# Can all real numbers be represented by the sum of a convergent series?

I've come up with an example that I think can represent every non-zero rational number:

$$\sum_{n=0}^\infty \frac{k}{mx^n}$$

where $k\in \mathbb{Z}_{\neq0}$, $m \in \mathbb{N}_{\neq0}$ and $x \in \Bbb Z \setminus \{ -1, 0, 1 \}$.

And I know there are series that converge to irrational numbers like $\sqrt{2}$ and transcendental numbers like $\pi$ or $e$, that use a finite number of variables that are non-zero integers. But is there such a series for every real number?

Edit

To be more clear, I am talking about infinite series that converge to a real number, that can be expressed in finite terms. For example $\pi$ can be expressed as $$\sum_{n=0}^\infty \frac{4(-1)^{n}}{(2n+1)}$$ This would fit the bill as opposed to $$\frac{3}{10^0} + \frac{1}{10^1} + \frac{4}{10^2} + \frac{1}{10^3} + \dots$$ which would require infinitely many terms to describe.

• Well... $S_n=\sum_{i=0}^n \frac{k}{m2^i}$ works, with $\frac km=\frac q2$, with $q$ the rational you want to reach... Sep 15, 2015 at 13:10
• Every real number has a decimal expansion. A decimal expansion is a series built out of integers. What more could you want? Sep 15, 2015 at 13:23
• Your sum is trivial since if we let $x=2$, we get $\sum_{n=0}^\infty\frac{1}{2^n}=2$. Hence you can choose $k$ and $m$ such that $\frac{k}{m}\cdot 2=\ell$, where $\ell\in\mathbb{Q}$ is any rational you like. Sep 15, 2015 at 13:53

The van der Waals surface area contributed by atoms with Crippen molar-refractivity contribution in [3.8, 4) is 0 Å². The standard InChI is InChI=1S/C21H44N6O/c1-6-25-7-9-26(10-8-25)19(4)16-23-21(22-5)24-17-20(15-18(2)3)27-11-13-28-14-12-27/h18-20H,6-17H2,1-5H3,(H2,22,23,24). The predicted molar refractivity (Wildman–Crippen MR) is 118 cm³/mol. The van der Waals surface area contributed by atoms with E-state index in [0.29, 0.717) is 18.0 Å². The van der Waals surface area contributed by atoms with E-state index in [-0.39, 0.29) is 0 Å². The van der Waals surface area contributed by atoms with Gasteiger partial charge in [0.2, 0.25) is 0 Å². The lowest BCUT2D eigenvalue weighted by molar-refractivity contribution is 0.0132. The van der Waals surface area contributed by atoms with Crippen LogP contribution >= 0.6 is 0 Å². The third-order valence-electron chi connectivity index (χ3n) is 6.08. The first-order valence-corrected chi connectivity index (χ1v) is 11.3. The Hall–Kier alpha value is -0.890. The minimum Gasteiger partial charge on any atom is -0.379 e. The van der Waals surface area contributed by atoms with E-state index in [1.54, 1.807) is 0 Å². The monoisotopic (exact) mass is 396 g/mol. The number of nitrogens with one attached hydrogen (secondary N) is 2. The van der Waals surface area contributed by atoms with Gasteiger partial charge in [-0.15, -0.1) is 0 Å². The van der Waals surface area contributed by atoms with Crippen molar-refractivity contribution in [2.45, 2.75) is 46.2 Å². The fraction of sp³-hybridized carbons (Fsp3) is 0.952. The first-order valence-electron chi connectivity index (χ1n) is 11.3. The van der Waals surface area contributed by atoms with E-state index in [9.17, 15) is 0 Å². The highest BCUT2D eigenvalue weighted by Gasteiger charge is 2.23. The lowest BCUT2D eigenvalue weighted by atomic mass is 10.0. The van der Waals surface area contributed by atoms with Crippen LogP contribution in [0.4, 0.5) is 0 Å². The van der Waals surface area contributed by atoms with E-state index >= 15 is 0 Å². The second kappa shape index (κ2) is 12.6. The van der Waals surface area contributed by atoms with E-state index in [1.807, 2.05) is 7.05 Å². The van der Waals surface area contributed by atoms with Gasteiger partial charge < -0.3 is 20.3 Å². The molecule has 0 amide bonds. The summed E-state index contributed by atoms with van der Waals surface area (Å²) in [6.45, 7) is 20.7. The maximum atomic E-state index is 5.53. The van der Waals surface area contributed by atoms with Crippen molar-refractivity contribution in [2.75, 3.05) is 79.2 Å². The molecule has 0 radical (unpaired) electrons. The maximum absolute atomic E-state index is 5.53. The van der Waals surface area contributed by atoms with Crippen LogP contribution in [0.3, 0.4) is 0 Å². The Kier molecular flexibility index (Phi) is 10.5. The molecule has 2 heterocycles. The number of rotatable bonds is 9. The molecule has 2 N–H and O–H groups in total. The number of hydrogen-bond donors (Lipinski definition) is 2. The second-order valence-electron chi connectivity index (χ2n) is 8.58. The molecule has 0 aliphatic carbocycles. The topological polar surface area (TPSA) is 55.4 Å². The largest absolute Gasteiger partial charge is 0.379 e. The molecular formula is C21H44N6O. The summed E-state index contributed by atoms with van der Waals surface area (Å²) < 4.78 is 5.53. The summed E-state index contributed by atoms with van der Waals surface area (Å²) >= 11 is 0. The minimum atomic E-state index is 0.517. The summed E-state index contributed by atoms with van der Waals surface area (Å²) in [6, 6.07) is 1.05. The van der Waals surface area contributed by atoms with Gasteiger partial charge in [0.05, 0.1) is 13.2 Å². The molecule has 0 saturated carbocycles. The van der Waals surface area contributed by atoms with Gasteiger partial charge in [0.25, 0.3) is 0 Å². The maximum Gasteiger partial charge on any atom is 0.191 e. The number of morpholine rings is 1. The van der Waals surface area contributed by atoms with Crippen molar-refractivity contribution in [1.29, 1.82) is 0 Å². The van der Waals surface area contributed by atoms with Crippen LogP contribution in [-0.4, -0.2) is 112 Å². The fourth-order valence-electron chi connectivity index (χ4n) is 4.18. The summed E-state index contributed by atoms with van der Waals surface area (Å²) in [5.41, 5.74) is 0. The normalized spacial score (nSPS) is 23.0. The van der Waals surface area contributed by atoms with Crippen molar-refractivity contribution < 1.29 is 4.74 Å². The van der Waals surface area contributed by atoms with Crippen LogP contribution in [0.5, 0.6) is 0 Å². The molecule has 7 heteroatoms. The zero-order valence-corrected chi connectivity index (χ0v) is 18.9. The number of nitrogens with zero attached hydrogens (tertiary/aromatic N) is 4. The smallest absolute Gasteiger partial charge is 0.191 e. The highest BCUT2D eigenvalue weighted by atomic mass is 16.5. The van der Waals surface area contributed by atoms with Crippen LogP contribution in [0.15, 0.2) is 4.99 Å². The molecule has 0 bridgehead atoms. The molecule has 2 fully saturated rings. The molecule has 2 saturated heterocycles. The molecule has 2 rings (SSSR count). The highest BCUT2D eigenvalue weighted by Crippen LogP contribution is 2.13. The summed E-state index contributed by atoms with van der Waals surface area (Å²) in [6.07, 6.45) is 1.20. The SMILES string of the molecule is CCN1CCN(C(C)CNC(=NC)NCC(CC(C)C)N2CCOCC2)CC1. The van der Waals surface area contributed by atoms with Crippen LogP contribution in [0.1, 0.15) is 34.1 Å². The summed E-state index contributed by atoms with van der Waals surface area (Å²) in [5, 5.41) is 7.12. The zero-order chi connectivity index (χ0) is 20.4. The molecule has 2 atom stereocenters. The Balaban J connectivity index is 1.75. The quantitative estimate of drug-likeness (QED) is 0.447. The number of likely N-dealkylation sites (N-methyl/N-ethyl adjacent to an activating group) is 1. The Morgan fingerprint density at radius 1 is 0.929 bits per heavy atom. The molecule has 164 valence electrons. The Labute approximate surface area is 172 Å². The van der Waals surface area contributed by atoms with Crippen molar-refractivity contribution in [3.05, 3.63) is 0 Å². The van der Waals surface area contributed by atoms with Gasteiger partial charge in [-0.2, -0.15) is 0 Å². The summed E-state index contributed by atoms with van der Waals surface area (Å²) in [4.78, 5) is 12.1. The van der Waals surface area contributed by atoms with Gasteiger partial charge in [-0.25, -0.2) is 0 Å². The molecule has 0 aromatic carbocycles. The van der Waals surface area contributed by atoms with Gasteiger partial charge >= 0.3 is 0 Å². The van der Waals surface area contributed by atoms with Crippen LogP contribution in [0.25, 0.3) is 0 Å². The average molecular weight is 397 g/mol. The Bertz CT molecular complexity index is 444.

• You should use digits for a natural summation that converges to a real. Sep 15, 2015 at 14:21
• @Marijn Could you example series for $\sqrt{2}$, $\pi$, and $e$? It seems like everyone, including yours truly, is confused about exactly what kinds of series you are allowing. Sep 15, 2015 at 16:20

• You could specify exactly what operations you're allowed to use when writing down a formula for the $n$th term in the series (e.g., arithmetic operations, factorials, integer constants). Writing this out as a rigorous definition would take a bit of work and would involve some kind of inductive definition (see the discussion here, for instance). Sep 16, 2015 at 7:56